I don’t know about the rest of you, but for me when I hear the word momo, I start to salivate with the thought of succulent hand made dumplings, traditionally filled with moist buffalo meat or pork, served with achar (Nepali version of chutney).
As the wedding season started full force in Turkey, I decided to reminisce about the time I spent in Nepal, since it coincided with the wedding season there.
I got invited to a dear friend’s wedding in Kathmandu last december (12/2010) . My friend Anil and I went to the same college in US. He was the first one to introduce me to momos (momo:cha), in his Medford apartment that we referred to as “the white house” after the Whyte street it was located on. He threw a momo party one night, that involved all the guests taking part in the preparation and cooking process. When it was time to eat, I was in heaven as I bit into each of these little morsels of tasty treasure. It was a pleasure to eat and a torture to see them dissapear at the same time. The effort and 2,5 hours spent on making them, led to momos dissapearing in 20 minutes. They were so addictive that, if you eat more than you should, you may end up with a lot of uncomfortable gas (I was told that on the day that I would fly, I should by all means avoid eating momos if I want to have a comfortable journey). Well… I decided that since I was visiting the land of momos, and don’t have to make them, I took every opportunity to eat momos as much as I could. No wonder why I returned from my trip with a whopping 1,5 extra kilos packed in my belly.
Before my trip, I started my research about the food culture of Nepal and to my surprise, found out that Nepali cuisine is quite extensive, thanks to it’s 101 ethnic groups. Since I only had time to visit Kathmandu, I decided to focus on Newari cuisine, the major ethnic society living in Kathmandu valley. Upon my arrival I realized that it was a difficult task due to the mixed food culture in Kathmandu, that had influences from all over, including India.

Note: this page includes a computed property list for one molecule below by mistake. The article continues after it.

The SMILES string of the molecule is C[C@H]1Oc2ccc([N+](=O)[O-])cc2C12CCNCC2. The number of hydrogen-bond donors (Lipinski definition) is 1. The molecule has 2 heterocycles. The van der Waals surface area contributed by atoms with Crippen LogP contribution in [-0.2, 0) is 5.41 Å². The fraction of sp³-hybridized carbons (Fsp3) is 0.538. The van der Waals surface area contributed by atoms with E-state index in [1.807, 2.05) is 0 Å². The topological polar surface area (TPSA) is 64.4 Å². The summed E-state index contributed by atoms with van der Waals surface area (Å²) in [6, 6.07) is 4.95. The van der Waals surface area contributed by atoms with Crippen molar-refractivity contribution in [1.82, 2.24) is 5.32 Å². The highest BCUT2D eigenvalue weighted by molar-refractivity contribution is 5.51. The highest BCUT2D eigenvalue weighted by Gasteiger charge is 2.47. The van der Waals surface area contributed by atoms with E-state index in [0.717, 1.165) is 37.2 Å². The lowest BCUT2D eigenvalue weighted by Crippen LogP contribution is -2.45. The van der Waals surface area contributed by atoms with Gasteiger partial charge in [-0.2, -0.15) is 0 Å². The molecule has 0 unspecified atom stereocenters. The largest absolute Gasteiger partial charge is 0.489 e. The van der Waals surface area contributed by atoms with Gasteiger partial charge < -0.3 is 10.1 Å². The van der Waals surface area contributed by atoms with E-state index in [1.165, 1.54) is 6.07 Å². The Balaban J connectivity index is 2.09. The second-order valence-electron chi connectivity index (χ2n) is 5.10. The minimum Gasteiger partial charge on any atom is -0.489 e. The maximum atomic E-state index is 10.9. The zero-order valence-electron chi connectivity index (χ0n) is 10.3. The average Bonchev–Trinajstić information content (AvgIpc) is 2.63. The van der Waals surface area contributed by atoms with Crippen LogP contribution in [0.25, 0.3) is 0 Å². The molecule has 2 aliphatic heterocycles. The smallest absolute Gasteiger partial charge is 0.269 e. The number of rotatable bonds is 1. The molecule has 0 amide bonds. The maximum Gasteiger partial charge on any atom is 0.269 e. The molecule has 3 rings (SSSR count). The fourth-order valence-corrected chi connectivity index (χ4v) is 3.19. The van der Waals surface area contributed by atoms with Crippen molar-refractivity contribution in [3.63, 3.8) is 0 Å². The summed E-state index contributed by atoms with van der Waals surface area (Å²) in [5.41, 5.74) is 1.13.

I met two other friends at Doha Airport who came over from France. Together took Qatar Airways, along with a horde of workers heading back home to Nepal. Upon arrival at Kathmandu Tribhuvan International Airport, I was aware that this trip was going to be unlike any other trips I took before. My first time visiting this part of the world, and I was lucky to have two locals as my guides, my dear friends Srijan & Anil. To top that off, we were invited to stay with Srijan and his parents at their beautiful suburban house in Chauni. Who could ask for a more local experience, right?
Nepal is blessed with a mild climate that allows a rich flora which leads to a vast variety of fruits and vegetables that are still produced using the natural agricultural systems. As for grains and legumes, besides rice; corn, wheat, lentils and chickpeas are commonly used in most dishes. The cuisine may be based on very basic ingredients but with the help of extensive use of spices, they never lack flavour.
The development of Nepali cuisine took many years, during which it got influenced by all the cultures of the ethnic groups. The main staple rice (bhat) is accompanied by lentils (dhal) and vegetables (tarkari) to make up the most basic dish of dhal-bhat-tarkari, that is eaten by anyone regardless of their income. This threesome is accompanied by achar of choice, and various meat dishes as the income levels increase. Depending on the religion of the person the meats can vary among, pork, buffalo or beef, chicken, fish and goat meat.